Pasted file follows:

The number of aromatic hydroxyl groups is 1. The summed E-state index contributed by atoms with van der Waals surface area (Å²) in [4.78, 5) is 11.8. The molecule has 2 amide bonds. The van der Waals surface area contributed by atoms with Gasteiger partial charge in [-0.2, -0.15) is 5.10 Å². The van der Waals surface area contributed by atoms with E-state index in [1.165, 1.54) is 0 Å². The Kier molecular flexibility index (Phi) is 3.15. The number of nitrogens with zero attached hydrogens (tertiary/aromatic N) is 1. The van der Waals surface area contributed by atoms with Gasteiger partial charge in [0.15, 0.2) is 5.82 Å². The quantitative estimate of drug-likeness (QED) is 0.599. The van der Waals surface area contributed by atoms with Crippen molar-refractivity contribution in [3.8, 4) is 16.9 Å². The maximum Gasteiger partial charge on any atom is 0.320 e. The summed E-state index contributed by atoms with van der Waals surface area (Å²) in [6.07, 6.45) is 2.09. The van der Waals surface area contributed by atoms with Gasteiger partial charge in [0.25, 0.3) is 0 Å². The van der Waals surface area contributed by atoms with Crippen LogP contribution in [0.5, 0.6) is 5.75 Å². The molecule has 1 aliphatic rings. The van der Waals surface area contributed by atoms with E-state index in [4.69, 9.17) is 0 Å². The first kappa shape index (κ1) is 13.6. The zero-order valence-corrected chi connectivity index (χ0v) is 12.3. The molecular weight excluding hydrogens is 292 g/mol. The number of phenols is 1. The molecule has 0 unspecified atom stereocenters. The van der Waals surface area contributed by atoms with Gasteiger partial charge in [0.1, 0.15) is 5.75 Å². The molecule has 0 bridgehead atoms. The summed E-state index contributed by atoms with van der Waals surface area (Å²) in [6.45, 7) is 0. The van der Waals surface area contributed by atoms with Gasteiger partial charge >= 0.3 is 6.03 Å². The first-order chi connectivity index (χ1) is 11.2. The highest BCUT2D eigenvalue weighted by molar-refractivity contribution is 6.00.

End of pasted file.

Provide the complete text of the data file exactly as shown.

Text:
The number of aromatic hydroxyl groups is 1. The summed E-state index contributed by atoms with van der Waals surface area (Å²) in [4.78, 5) is 11.8. The molecule has 2 amide bonds. The van der Waals surface area contributed by atoms with Gasteiger partial charge in [-0.2, -0.15) is 5.10 Å². The van der Waals surface area contributed by atoms with E-state index in [1.165, 1.54) is 0 Å². The Kier molecular flexibility index (Phi) is 3.15. The number of nitrogens with zero attached hydrogens (tertiary/aromatic N) is 1. The van der Waals surface area contributed by atoms with Gasteiger partial charge in [0.15, 0.2) is 5.82 Å². The quantitative estimate of drug-likeness (QED) is 0.599. The van der Waals surface area contributed by atoms with Crippen molar-refractivity contribution in [3.8, 4) is 16.9 Å². The maximum Gasteiger partial charge on any atom is 0.320 e. The summed E-state index contributed by atoms with van der Waals surface area (Å²) in [6.07, 6.45) is 2.09. The van der Waals surface area contributed by atoms with Gasteiger partial charge in [0.25, 0.3) is 0 Å². The van der Waals surface area contributed by atoms with Crippen LogP contribution in [0.5, 0.6) is 5.75 Å². The molecule has 1 aliphatic rings. The van der Waals surface area contributed by atoms with E-state index in [4.69, 9.17) is 0 Å². The first kappa shape index (κ1) is 13.6. The zero-order valence-corrected chi connectivity index (χ0v) is 12.3. The molecular weight excluding hydrogens is 292 g/mol. The number of phenols is 1. The molecule has 0 unspecified atom stereocenters. The van der Waals surface area contributed by atoms with Gasteiger partial charge in [0.1, 0.15) is 5.75 Å². The molecule has 0 bridgehead atoms. The summed E-state index contributed by atoms with van der Waals surface area (Å²) in [6.45, 7) is 0. The van der Waals surface area contributed by atoms with Gasteiger partial charge >= 0.3 is 6.03 Å². The first-order chi connectivity index (χ1) is 11.2. The highest BCUT2D eigenvalue weighted by molar-refractivity contribution is 6.00.